Through the Corner
After an asteroid decimates the earth and leaves the planet's axis slightly askew, the western hemisphere is locked in perpetual winter. A body of survivors who believed the age old Lakota star signs, camp in the well stocked Wind Cave in the southwest corner of South Dakota.
Physically able to live nearly a year in the 500 mile cave, still the people die. They walk away into the pitch dark tunnels, "throwing their lives away like bitter fruit."
Tate Iyumni, named after the 'little whirlwind' that dances along the high desert plateaus in the arid heat of summer, was a foundling deserted as a newborn by a desperate mother too terrified to bring her strangely marked baby into camp. Found and adopted by an ancient couple, Tate grew well schooled in traditional Lakota ways, the secrets of healing plants, and the mysteries existing in the living and the dead. But because the story of her birth, of the caul covering her face and the uncanny grey eyes that change color with the sky, Tate has had to live on the periphery of her community.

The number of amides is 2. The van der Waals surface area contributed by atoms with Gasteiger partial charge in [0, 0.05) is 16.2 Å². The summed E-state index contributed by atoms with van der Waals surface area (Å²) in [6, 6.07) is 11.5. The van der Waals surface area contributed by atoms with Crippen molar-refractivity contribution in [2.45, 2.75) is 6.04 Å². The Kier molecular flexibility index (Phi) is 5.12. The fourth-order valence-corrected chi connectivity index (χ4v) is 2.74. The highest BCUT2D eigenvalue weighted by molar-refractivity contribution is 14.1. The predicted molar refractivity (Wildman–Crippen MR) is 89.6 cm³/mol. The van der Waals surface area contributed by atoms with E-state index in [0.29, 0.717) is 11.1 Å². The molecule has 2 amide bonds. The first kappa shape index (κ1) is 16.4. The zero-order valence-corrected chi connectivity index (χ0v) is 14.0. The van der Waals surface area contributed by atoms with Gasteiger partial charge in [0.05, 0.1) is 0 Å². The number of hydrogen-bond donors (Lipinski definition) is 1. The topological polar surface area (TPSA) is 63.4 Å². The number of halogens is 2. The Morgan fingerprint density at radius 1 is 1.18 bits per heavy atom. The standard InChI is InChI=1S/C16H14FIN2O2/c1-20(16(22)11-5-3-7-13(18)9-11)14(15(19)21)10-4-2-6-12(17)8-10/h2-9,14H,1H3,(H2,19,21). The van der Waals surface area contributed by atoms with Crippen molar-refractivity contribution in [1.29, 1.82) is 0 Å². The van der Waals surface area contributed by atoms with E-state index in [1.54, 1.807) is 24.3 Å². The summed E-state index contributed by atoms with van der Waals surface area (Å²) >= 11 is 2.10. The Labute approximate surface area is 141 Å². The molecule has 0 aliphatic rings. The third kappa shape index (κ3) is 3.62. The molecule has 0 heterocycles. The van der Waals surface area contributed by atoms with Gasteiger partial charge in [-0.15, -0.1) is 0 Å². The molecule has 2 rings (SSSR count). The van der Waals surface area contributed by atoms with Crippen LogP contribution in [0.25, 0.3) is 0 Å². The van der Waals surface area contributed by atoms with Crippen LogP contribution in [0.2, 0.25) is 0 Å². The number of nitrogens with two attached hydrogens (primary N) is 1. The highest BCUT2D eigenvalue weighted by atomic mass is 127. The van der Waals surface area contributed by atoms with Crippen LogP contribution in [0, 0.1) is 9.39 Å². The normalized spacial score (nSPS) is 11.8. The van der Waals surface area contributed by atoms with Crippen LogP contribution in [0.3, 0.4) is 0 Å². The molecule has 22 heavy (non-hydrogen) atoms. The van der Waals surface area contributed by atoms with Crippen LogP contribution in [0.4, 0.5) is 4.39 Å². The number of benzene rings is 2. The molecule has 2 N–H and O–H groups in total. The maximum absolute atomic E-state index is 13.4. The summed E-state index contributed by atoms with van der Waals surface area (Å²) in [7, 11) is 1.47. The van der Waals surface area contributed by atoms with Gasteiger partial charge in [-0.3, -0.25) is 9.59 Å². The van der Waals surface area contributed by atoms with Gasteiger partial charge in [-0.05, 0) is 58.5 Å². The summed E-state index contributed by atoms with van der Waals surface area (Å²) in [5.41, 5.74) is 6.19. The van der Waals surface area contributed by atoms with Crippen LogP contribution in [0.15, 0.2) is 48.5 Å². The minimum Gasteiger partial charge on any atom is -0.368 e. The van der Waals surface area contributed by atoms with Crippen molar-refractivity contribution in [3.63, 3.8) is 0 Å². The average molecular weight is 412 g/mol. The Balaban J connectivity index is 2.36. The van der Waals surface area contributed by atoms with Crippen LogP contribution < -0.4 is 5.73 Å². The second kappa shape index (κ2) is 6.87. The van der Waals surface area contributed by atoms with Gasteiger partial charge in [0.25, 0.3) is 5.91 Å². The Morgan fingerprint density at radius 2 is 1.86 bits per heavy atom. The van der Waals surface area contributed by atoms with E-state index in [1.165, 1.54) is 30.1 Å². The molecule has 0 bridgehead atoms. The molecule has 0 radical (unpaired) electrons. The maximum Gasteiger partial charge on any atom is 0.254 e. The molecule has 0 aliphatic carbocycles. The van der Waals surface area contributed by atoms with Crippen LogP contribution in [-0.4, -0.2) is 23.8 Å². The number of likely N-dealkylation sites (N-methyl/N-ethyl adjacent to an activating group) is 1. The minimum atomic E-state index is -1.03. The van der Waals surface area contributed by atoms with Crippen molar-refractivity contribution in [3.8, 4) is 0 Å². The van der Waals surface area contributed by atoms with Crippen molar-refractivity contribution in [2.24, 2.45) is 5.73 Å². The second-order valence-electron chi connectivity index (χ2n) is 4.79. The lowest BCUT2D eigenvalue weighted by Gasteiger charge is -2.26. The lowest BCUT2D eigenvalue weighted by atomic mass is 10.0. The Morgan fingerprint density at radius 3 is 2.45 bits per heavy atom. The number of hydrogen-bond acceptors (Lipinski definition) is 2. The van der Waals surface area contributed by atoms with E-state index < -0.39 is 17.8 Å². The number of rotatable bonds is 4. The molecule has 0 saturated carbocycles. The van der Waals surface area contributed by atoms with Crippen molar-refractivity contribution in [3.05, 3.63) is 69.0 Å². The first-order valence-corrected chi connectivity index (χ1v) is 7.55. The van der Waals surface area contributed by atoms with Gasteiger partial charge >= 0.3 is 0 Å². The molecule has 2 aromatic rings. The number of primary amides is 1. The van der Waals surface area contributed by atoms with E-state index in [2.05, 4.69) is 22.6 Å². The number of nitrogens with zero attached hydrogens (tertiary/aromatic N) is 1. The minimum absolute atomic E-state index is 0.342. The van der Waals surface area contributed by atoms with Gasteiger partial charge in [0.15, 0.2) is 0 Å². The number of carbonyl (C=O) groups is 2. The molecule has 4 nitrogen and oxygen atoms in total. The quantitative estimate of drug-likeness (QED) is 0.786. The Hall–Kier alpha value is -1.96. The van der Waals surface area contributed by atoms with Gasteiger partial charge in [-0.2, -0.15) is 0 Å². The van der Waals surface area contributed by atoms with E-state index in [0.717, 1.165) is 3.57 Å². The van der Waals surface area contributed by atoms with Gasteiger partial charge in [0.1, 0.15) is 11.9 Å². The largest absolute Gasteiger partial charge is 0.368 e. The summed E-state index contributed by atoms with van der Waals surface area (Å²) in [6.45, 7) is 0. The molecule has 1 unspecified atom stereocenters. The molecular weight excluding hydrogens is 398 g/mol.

The facts that she has a healing touch for the range cattle, and the ability to work as hard as any man on the ranches surrounding the Rose Bud Reservation, set the young woman even further apart.
With only Old Charlie left of the couple she knew as family, Tate survives the end of the 'fourth world.' But with suicide claiming one person after another, the old women of the group accuse Tate of 'bringing this soul sickness into camp.'
So Tate sets out alone into the freezing wind and shifting dunes of snow, not as a castaway, but with a dangerous mandate. She must find a holy place, fast four days, and cry out to the spirit fathers for words, words of power to bring back to her people so they can live.
Tate does not know, when she takes her first steps toward the Black Hills, that this world has already been breached and now teeters on the edge of implosion.